Researchers have created an interactive animation that shows the development of each embryo cells of the ascidians Phallusia mammillata until stage 64 cells. Gene expression, morphology and origin of each cell was reconstructed using the method of sequencing RNA in single cells, which was a breakthrough in 2018, according to the magazine Science. Model available online, and a study published in the journal Cell.
Multicellular organisms develop from a single cell — the zygote. Knowledge about how enabling the expression of different genes holds each of the cells of the embryo on its journey of differentiation, fragmented. RNA sequencing of single cells allows to know which genes are active in a separate cage, and share the body at the cellular population. However, we often don’t know where it came from studying the cell and what is its fate.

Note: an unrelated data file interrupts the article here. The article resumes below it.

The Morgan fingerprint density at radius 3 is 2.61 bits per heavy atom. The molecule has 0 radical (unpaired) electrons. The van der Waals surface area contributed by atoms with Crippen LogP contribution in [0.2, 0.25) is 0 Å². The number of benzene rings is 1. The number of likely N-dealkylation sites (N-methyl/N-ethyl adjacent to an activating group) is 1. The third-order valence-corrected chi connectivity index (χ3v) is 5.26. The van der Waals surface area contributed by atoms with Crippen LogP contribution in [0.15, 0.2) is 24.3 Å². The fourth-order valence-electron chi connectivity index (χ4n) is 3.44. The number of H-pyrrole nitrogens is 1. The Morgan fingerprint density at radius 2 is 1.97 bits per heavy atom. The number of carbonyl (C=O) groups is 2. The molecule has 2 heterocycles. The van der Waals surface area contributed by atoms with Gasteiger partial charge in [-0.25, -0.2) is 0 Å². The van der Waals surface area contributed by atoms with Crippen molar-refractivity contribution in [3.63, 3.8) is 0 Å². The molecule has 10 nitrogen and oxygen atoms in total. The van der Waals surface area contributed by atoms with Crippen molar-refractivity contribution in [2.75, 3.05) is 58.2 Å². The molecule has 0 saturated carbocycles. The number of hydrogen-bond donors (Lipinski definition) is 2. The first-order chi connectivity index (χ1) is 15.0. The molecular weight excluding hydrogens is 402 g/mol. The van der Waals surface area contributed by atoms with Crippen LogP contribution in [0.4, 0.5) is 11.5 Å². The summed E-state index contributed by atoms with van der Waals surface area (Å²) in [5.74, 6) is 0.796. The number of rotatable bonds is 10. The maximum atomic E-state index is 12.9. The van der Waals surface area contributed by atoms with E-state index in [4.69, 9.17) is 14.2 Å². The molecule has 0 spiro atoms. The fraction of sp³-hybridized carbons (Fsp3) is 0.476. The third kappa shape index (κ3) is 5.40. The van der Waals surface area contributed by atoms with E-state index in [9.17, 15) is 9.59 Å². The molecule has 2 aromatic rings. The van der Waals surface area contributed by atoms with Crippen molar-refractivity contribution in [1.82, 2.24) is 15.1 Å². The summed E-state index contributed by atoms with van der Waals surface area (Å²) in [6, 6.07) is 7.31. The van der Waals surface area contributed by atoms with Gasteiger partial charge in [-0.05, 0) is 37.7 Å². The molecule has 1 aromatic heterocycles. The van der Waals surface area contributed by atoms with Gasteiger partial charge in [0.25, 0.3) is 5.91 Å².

Scientists from Germany and Italy under the leadership of Pierre Neveu (Neveu Pierre) from the European molecular biology laboratory conducted a RNA sequencing of single cells of embryos of the ascidians Phallusia mammillata. The embryos of these vertebrates are transparent, and the fate of their cells is determined at the stage of 64 cells. Results sequencing combined with a 4D reconstruction of the embryo (the fourth dimension being time), which he received by means of planar illumination microscopy.
Researchers have dissociirovati embryos of all stages from two to 64 cells and isolated individual cells: total RNA sequenced more than one thousand cells from 58 embryos.
At various stages it was possible to allocate group of cells, which expressed a close set of genes. For example, in the first stage, the expression profile of both cells were identical, and at the stage of four cells in all embryos, it was possible to distinguish two pairs of symmetric cells. In the last phase studied (64 cells), the scientists found 18 separate cell types, symmetrical relative to the axis of the embryo. At this stage the pattern of expression of each cell determines what kind of tissue it will give rise.